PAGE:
Research course

Process optimisation of mediated electrochemical oxidation for the destruction of waste organics

University of Leeds · Faculty of Engineering
Integrated PhD

Entry requirements

You are required to have attained a 1st class or upper 2nd class undergraduate degree. To be eligible for a studentship, you must either be a U.K. citizen or a European Union national who has been resident in the U.K. for at least 3 years prior to starting the course. The NGN Centre welcomes applications from international students however this particular programme is funded by the Research Council which means we have limited funding opportunities for overseas students.

Months of entry

October, September

Course content

Process optimisation of mediated electrochemical oxidation for the destruction of waste organics

Project Overview

Mediated electrochemical oxidation, using Ag2+, has been developed and tested for a range of applications. In the 1990’s, the then AEA-T based at Dounreay, constructed and operated a pilot plant that proved the process was capable of destroying a range of organic compounds, such as tri-butyl phosphate from the fast reactor reprocessing plant. The plant operated at approximately 4kW power (on the electrochemical cell), which equated to batch size of approximately 10kg. In addition, to this application, MoD tested the process at a similar scale (at Porton Down) for the destruction of chemical weapons. Overseas, Los Alamos NL also proved the process for a similar range of applications.

Since then, the process has not seen any further development and was discounted by the MoD, who favoured a more standard pyrohydrolysis process for their chemical weapons destruction programme.

There are a number of reasons why the process may not been adopted:

1. Electrode design. AEA-T used platinum and platinised, which were not expensive, but did not have an optimised surface area. The LANL work was focussed on optimisation of the electrochemical system.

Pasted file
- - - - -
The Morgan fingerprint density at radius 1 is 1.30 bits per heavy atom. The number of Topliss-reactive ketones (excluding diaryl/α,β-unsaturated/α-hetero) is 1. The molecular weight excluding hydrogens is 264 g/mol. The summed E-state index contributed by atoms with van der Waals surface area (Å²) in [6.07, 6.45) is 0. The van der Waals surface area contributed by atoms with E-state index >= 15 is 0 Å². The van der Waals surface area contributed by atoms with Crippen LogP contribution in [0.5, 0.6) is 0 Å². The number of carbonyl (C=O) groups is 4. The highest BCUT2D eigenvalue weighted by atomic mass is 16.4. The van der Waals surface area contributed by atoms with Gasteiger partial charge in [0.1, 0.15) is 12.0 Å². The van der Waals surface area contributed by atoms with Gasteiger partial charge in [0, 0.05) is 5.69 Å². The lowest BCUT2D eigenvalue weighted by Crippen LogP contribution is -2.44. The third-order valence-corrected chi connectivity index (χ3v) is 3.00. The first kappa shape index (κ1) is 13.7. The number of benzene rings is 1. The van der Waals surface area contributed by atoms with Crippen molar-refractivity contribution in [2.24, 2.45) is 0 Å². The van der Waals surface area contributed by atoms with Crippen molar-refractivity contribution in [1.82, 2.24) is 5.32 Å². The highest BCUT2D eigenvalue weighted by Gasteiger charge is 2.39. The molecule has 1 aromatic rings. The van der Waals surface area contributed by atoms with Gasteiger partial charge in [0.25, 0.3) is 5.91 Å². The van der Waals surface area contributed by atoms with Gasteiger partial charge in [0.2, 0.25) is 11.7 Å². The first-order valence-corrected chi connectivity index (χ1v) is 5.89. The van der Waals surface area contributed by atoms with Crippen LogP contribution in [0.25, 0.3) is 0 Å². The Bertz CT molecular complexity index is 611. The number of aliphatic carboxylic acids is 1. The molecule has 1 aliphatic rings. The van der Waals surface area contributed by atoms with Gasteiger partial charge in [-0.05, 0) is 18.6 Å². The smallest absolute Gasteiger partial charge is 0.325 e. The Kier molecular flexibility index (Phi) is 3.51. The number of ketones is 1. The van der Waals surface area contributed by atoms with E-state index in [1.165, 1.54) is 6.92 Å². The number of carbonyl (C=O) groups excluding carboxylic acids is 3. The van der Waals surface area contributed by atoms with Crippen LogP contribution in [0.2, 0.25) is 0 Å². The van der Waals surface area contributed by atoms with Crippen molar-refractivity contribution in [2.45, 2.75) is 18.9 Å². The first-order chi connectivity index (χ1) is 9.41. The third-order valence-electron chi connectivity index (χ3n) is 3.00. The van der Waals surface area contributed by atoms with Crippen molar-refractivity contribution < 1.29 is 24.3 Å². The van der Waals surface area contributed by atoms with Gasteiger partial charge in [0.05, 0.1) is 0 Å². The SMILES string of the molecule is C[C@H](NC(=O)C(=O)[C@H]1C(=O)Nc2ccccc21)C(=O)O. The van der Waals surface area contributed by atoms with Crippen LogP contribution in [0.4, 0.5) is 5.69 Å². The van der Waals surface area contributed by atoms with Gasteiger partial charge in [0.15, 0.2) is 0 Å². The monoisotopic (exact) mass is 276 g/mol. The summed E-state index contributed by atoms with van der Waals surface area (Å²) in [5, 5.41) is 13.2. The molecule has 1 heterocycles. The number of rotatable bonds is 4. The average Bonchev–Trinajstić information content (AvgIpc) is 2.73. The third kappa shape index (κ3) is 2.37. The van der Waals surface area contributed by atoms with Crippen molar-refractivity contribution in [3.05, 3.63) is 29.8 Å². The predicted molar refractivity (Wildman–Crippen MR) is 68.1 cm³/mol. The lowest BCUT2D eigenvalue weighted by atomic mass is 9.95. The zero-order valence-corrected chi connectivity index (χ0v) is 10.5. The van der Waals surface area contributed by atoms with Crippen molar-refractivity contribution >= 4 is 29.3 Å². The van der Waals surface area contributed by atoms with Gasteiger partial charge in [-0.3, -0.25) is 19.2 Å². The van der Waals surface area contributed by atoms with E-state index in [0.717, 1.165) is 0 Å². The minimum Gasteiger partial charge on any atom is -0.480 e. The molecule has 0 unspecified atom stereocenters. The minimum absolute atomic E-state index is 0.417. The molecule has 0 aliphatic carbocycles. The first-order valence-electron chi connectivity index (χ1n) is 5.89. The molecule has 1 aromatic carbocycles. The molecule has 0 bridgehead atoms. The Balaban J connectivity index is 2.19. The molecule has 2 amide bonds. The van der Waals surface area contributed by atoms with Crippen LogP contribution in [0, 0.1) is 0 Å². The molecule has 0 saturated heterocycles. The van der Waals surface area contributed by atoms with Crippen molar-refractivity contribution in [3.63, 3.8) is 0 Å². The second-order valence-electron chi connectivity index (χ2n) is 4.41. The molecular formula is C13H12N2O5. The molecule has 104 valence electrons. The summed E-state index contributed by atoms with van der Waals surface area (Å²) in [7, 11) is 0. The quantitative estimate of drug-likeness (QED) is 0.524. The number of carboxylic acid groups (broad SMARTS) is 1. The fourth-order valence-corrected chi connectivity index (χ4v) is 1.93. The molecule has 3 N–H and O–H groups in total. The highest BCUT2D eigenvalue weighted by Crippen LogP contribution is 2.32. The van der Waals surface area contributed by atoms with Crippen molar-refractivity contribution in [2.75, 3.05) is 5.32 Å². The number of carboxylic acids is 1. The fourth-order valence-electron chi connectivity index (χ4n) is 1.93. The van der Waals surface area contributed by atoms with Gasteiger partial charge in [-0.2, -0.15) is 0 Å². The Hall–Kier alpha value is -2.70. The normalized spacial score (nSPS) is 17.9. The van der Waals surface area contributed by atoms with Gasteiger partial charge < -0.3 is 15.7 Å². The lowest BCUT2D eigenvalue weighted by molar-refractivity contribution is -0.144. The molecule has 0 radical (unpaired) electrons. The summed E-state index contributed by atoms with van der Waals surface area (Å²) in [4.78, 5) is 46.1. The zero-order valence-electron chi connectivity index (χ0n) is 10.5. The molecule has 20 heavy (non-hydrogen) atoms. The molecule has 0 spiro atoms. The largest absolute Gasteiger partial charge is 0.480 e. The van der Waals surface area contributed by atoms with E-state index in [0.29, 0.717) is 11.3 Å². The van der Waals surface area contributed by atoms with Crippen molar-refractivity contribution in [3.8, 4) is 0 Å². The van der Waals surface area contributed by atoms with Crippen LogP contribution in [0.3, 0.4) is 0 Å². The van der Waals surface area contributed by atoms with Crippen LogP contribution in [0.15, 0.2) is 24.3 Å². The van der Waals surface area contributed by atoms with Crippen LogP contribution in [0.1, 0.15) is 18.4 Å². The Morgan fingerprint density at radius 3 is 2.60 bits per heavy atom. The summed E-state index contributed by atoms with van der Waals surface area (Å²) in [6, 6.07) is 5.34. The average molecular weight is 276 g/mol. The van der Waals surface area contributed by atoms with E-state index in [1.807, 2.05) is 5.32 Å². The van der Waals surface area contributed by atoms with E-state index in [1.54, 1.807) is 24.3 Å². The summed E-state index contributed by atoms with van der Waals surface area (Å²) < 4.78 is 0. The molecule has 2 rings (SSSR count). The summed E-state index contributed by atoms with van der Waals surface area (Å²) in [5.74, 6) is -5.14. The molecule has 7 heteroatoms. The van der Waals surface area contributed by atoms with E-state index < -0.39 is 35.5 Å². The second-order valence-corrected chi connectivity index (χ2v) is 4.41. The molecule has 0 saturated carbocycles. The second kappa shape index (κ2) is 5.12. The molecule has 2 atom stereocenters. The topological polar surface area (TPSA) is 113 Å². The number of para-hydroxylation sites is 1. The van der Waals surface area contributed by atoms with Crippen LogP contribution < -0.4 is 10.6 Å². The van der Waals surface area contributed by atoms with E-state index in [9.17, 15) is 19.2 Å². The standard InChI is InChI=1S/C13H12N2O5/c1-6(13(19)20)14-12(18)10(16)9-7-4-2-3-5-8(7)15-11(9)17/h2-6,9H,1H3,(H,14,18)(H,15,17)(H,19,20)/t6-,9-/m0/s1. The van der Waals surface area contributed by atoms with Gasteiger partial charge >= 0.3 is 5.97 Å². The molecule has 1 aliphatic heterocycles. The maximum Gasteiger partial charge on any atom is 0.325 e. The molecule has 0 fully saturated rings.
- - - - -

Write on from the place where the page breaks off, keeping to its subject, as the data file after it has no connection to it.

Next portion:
2. Control of Ag+/Ag2+ ratio in the anolyte. As the transport of Ag ions between the bulk liquor and the anode surface is the main mass transfer mechanism, the overall rate of the process is dependent on this.

3. Production of precipitates. This is an issue if there is any chlorinated hydrocarbons present in the organics waste stream.

4. Recovery of Ag+ from the liquid effluent. AEA-T proposed a process and tested to proof of concept and many alternative options exist.

In total these relate to a lack of efficiency compared to other processes and so leads to predicted higher costs. However, there are clear advantages of the MEO process and its effectiveness at destroying a wide range of organic compounds is of value to the UK nuclear industry.

This project will address some of the fundamental issues listed above and is aimed at proving a cell design that combines continuous operation with Ag recovery and recycle. The project will have a number of key tasks:

· Characterisation of the mass transfer kinetics within the MEO cell

· Definition and determination of a Ag recovery process that can be directly coupled to the MEO cell

· Definition and determination of the chemical engineering parameters for a continuous process: e.g. mass transfer rates, fluid dynamics mixing regimes.

The project will be mainly experimental, with a small MEO cell and equipment for Ag recovery. However, results will be used to construct a process model of the system.

The successful candidate will be working closely with industry. The project links into a Sellafield Ltd funded programme of work with NNL that investigates organics destruction and NNL’s programme on development of a process to produce 241Am for radioactive power units, funded by the ESA.

Applications are invited from candidates with a good first degree in a science or Engineering discipline, such as Chemical Engineering, Mechanical Engineering, Materials Science & Engineering, Chemistry and Physics. For more information, please contact the project supervisor: Prof. Bruce Hanson, email

Next Generation Nuclear
The centre’s mission is to develop the next generation of research leaders to support the UK's present and future strategic nuclear programmes - cleaning up the nuclear legacy, building new nuclear power stations, and defence and security.

This exciting opportunity will involve close collaboration with key industrial stakeholders, including secondments into industrial nuclear research centres.

Further information
Indication of interest and initial enquiries should be made by sending a CV, a covering letter and university transcripts to Abby Ward at the Institute of Particle Science & Engineering, School of Chemical and Process Engineering, University of Leeds.

Fees and funding

A full standard studentship consists of academic fees (£3,975 in Session 2014/15), together with a maintenance grant (£13,726 in Session 2014/15) paid at standard Research Council rates and a Research Training Support Grant.

Generally, UK students will be eligible for a full award and other European Union applicants will be eligible for an award paying academic fees and RTSG only, except in cases where residency in the UK has been established for more than 3 years prior to the start of the programme of study.

Places are available for students who have their own funding.

Qualification and course duration

Integrated PhD

full time
48 months

Course contact details

Abby Ward